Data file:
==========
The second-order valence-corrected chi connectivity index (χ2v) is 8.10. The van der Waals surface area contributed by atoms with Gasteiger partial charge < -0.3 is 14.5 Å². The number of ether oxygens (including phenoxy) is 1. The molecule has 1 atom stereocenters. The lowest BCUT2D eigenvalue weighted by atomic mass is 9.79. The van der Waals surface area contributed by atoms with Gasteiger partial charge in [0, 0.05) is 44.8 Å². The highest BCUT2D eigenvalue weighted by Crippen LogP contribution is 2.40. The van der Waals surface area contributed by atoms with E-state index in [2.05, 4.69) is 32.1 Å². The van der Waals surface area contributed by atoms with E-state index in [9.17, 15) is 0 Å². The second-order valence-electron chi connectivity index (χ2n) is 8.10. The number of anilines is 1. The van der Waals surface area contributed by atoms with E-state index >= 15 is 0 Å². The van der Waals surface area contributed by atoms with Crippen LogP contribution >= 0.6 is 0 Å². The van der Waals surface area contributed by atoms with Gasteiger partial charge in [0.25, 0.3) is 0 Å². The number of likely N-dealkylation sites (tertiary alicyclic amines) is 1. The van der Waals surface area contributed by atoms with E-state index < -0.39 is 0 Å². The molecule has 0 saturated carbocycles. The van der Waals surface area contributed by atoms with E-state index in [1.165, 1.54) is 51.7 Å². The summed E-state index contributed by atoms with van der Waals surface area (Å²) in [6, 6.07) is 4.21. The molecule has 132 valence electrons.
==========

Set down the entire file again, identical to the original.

The second-order valence-corrected chi connectivity index (χ2v) is 8.10. The van der Waals surface area contributed by atoms with Gasteiger partial charge < -0.3 is 14.5 Å². The number of ether oxygens (including phenoxy) is 1. The molecule has 1 atom stereocenters. The lowest BCUT2D eigenvalue weighted by atomic mass is 9.79. The van der Waals surface area contributed by atoms with Gasteiger partial charge in [0, 0.05) is 44.8 Å². The highest BCUT2D eigenvalue weighted by Crippen LogP contribution is 2.40. The van der Waals surface area contributed by atoms with E-state index in [2.05, 4.69) is 32.1 Å². The van der Waals surface area contributed by atoms with E-state index in [9.17, 15) is 0 Å². The second-order valence-electron chi connectivity index (χ2n) is 8.10. The number of anilines is 1. The van der Waals surface area contributed by atoms with E-state index >= 15 is 0 Å². The van der Waals surface area contributed by atoms with Crippen LogP contribution >= 0.6 is 0 Å². The van der Waals surface area contributed by atoms with Gasteiger partial charge in [0.25, 0.3) is 0 Å². The number of likely N-dealkylation sites (tertiary alicyclic amines) is 1. The van der Waals surface area contributed by atoms with E-state index < -0.39 is 0 Å². The molecule has 0 saturated carbocycles. The van der Waals surface area contributed by atoms with E-state index in [1.165, 1.54) is 51.7 Å². The summed E-state index contributed by atoms with van der Waals surface area (Å²) in [6, 6.07) is 4.21. The molecule has 132 valence electrons.